Long-term use of antibiotic to treat acne not associated with increased bacterial resistance

April 11, 2011
The prolonged use of tetracycline antibiotics commonly used to treat acne was associated with a reduced prevalence of StaphylococcuS. aureus bacteria and was not associated with increased resistance to the tetracycline antibiotics, ...

Antibiotic resistant bacteria proliferate in agricultural soils

March 20, 2012
Infectious diseases kill roughly 13 million people worldwide, annually, a toll that continues to rise, aided and abetted by resistance genes. Now a study, published in the March Antimicrobial Agents and Chemotherapy finds ...

'Resuscitating' antibiotics to overcome drug resistance

March 28, 2012
Combining common antibiotics with additional compounds could make previously resistant bacteria more susceptible to the same antibiotics. 'Resuscitation' of existing antibiotics has the potential to make infections caused ...

Recommended for you

Exploring how herpes simplex virus changes when passed between family members

October 22, 2017
A new study explores how herpes simplex virus might change when passed from one individual to another, information that may prove useful in future development of therapeutics and vaccines. This rare glimpse into a transmission ...

Pneumonia vaccine under development provides 'most comprehensive coverage' to date, alleviates antimicrobial concerns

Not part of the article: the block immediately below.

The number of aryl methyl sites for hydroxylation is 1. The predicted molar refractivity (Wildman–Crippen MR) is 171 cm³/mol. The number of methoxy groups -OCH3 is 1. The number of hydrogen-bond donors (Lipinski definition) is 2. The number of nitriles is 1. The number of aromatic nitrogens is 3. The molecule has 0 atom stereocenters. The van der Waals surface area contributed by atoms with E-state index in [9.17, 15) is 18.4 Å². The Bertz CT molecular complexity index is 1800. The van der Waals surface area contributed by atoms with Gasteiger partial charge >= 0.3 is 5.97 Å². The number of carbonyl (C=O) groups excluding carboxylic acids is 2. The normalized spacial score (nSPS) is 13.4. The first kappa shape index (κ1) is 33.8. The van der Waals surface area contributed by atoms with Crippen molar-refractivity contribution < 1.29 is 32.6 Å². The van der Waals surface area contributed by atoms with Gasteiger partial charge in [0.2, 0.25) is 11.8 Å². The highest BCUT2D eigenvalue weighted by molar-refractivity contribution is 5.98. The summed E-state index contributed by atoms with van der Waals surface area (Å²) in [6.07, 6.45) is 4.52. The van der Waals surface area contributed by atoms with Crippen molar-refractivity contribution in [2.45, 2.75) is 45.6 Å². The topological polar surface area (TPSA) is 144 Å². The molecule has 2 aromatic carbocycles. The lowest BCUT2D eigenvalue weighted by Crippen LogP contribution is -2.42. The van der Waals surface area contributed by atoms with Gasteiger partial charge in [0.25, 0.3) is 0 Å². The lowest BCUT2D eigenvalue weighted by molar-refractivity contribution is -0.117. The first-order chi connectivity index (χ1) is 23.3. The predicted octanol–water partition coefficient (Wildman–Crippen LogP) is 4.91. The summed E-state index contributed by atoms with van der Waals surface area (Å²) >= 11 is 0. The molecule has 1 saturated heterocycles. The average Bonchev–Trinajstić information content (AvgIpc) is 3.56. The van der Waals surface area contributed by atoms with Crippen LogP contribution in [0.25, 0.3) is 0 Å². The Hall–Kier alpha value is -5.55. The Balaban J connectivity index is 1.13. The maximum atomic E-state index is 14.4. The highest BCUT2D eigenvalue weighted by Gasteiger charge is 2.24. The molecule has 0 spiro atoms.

October 20, 2017
In 2004, pneumonia killed more than 2 million children worldwide, according to the World Health Organization. By 2015, the number was less than 1 million.

Newly discovered viral marker could help predict flu severity in infected patients

October 20, 2017
Flu viruses contain defective genetic material that may activate the immune system in infected patients, and new research published in PLOS Pathogens suggests that lower levels of these molecules could increase flu severity.

H7N9 influenza is both lethal and transmissible in animal model for flu

October 19, 2017
In 2013, an influenza virus that had never before been detected began circulating among poultry in China. It caused several waves of human infection and in late 2016, the number of people to become sick from the H7N9 virus ...

Flu simulations suggest pandemics more likely in spring, early summer

October 19, 2017
New statistical simulations suggest that Northern Hemisphere flu pandemics are most likely to emerge in late spring or early summer at the tail end of the normal flu season, according to a new study published in PLOS Computational ...

New insights into herpes virus could inform vaccine development

October 18, 2017
A team of scientists has discovered new insights into the mechanisms of Epstein-Barr virus (EBV) infection, as well as two antibodies that block the virus' entry into cells. The findings, published in Proceedings of the National ...

0 comments

Please sign in to add a comment. Registration is free, and takes less than a minute. Read more

Click here to reset your password.
Sign in to get notified via email when new comments are made.